“I only went out for a walk and finally concluded to stay out till sundown, for going out, I found, was really going in.”
― John Muir, John of the Mountains: The Unpublished Journals of John Muir
It’s a spring-like afternoon in Seattle and from my desk I can see across Puget Sound to the spectacular Olympic Mountains. I'm sitting here pondering, that four months ago, I recieved an enquiry about a book - A book which I immediately knew I wanted to try and write. Now, all of a sudden - I'm leaving in two weeks on the longest expedition I’ve ever done. I won't lie, I'm a wee bit flustered - but I'm really excited as well.
Expedition and Book:
For once, the adventure is not about a particular mountain or place or trail - it’s about a dream I’ve had for most of my life, an opportunity to immerse myself in nature writing, to create something that will make a difference to my community. I want to write a story to advocate for the gifts of access to nature, gifts that I've received so freely and that go deep into my passion for wild places and the benefits they offer. It's my belief that these places are important for everyone.
To paraphrase the Father of our National Parks, I’m going out - and I’m going in. I’m taking a pilgrimage and writing a story about how important nature was for John Muir - and how important it is in our lives. I’m determined to learn about a person who gave his life to forging a vision which resulted in the creation of a movement, a movement which has provided millions of people, the gift of our most treasured and beautiful places for everyone to use.
I want to explore more deeply, my own relationship to nature, the forests, mountains, deserts and universe which Muir wrote so eloquently about. I want to test my resilience in digging deep into the heart of the story of Muir and of the nature movement. To this end, I want to immerse myself in nature, live simply, with a few basic comforts - and to walk across a country that I’ve called home for twenty years.
If I am successful with this first phase, I will then travel to Scotland - where I grew up - and where the story of John Muir began. The last days of the expedition will be along the same beaches where my brother and I grew up, where my grandparents did the same - and where John Muir discovered his love of nature.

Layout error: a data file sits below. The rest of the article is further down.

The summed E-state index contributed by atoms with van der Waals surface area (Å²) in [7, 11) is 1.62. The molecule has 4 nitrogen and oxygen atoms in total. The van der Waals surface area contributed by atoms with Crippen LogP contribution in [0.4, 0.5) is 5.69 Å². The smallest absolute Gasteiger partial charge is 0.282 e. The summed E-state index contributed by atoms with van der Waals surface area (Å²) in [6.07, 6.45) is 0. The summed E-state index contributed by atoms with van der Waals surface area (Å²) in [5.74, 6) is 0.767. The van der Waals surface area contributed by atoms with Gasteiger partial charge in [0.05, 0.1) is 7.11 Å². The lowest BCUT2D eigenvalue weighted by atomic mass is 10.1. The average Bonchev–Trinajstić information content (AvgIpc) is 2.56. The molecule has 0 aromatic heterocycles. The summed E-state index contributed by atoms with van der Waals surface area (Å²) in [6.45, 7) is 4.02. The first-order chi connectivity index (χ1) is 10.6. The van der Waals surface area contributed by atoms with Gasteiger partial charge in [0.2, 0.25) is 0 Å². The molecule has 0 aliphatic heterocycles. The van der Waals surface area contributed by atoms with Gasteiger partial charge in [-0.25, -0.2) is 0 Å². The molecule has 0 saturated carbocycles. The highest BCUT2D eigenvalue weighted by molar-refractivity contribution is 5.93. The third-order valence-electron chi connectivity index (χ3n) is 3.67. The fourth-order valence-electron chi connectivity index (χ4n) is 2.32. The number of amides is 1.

Moving from Scotland to Wisconsin, Muir trained as an engineer and worked in that field until he was injured in a workplace accident which almost cost him his eyesight. Referring to this close-call he wrote, “Sometimes God has to almost kill us - to make us learn lessons”. After his recovery, he set off from Indianapolis and walked to the Gulf of Mexico and ultimately to California. He never looked back - and from that point forward, he devoted his life to exploring nature and protecting public lands for future generations.
In The Footsteps of a Saint
‘In The Footsteps of a Saint’, is the name I’ve given to my expedition and the story. The plan is simple. To begin walking from the southern border of the United States and head north using the US National Trail System. I intend to do a continuous hike of just over 3000 miles - and climb some of the iconic peaks that Muir climbed in his lifetime. I'll be hiking with his journals as well as journals of Thoreau and Emmerson, who Muir considered role-models for his work.
While Muir is known as a naturalist, botanist, hiker and writer, he was also a highly accomplished Mountaineer, with first ascents including Mount Whitney (Mountaineers Route) and Cathedral Peak (first recorded technical climb in USA) among others. He climbed Mount Shasta twice, attempted Mount Hood but never saw it’s summit. His climb on Mount Rainier, at age 50, paved the way for the creation of the National Parks Act.
As closely as possible I’ll attempt to replicate the routes taken by Muir himself including a tribute climb as part of a group of nature advocates - on August 13 - 129 years to the day which Muir and his party took a breakfast of coffee, cheese and bread and departed ‘Camp Muir’ for their historic summit climb.